Most musicologists agree that the piano is a percussive instrument as well as a melodic and harmonic instrument. Based on this widely accepted premise, the piano and the drum come from the same place.
NEA Jazz Master recipient and legendary jazz drummer Jack DeJohnette knows this as well as any musicologist, and probably better. For more than five decades, DeJohnette has been the rhythmic anchor behind some of the most innovative and groundbreaking jazz ever captured in the studio or created on stage. Along the way, he has collaborated with legends: Miles Davis, John Coltrane, Thelonious Monk, Keith Jarrett, Pat Metheny and many others.
But even before he was a drummer, DeJohnette was a pianist. He took his first musical steps on piano as a child before switching to drums, but colleagues and fans who know him best also know him as a brilliant piano composer whose keyboard work has been featured on various recordings over the course of his career.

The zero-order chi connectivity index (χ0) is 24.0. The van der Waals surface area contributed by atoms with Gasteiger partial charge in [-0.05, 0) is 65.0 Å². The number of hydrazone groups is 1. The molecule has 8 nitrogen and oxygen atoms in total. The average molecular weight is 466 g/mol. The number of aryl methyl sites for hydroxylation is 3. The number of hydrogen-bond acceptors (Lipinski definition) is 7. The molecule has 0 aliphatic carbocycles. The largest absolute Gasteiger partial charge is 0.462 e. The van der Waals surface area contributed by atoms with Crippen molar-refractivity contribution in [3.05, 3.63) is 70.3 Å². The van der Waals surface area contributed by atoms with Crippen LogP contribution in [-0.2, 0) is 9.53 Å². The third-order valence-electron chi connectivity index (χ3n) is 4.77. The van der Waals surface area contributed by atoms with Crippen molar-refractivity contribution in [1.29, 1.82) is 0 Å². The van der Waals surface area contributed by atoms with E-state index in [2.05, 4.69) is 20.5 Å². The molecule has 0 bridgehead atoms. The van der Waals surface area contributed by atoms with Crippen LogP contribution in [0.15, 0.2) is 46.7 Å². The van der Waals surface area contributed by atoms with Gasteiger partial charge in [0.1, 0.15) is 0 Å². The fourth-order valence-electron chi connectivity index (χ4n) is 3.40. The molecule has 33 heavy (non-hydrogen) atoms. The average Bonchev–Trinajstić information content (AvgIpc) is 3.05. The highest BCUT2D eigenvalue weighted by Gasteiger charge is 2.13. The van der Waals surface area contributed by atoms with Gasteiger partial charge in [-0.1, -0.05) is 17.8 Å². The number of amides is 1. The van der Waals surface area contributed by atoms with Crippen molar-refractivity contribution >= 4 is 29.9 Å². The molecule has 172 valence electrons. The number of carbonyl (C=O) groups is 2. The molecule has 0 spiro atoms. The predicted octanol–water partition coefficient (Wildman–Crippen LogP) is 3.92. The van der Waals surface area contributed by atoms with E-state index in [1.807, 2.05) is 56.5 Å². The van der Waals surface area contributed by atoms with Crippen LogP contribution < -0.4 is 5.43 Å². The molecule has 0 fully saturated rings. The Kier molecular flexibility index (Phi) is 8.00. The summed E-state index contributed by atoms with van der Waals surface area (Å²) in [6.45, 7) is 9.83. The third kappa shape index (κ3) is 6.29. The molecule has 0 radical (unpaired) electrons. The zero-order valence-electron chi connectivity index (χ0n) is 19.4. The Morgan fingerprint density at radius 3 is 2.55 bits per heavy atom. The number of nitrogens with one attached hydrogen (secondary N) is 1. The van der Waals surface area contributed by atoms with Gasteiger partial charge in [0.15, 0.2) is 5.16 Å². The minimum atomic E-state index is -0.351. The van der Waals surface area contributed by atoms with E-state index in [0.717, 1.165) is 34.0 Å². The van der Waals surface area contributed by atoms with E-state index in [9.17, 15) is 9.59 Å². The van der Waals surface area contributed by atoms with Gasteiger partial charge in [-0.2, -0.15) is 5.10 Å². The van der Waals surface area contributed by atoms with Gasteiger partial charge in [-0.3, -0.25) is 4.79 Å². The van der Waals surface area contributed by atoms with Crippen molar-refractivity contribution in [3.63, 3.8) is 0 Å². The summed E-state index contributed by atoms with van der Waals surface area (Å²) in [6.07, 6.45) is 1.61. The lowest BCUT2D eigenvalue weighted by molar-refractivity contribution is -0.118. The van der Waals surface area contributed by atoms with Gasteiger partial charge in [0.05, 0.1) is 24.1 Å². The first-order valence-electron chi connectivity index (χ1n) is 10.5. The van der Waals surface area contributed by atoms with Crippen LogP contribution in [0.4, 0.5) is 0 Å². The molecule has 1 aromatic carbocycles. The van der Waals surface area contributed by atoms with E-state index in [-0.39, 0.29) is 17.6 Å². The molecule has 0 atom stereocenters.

Jack DeJohnette the pianist steps into the spotlight alone in the spring of 2016 with the release of Return, the very first solo piano recording of his long and distinguished career. Scheduled for a vinyl-only release in April of 2016, on Newvelle Records, Return features two brand new compositions as well as reinterpretations of compositions recorded with earlier bands and projects.
“We are incredibly excited to be releasing this unique and sublime venture of Jack DeJohnette’s and can’t wait to share it with the world,” says Elan Mehler of Newvelle.
“Recording a solo piano project is a very challenging, because it’s just you,” DeJohnette says. “So I really had to think about the repertoire – what I would record, what would make sense. I wrote two new pieces, and I also played some of my earlier works that I had recorded previously with various ensembles. It was a challenge for me – and an exciting one – to play my own music in a new way. I didn’t want to be in competition with other musicians. I just wanted to make a statement with this record.”
Whatever the connection between drums and piano – percussion, melody, rhythm, harmony or all of the above – DeJohnette admits that he didn’t think about it too much when he went into the studio to lay down tracks in the making of Return. “I was just going for a mood, a feeling,” he says. “I didn’t try to intellectualize anything. I just wanted to take the music to a different space and let the spirit take me – and take the listener – wherever it wanted to go. It’s a collaboration of mind, body, soul and spirit. It’s a return to something basic and universal and beautiful.”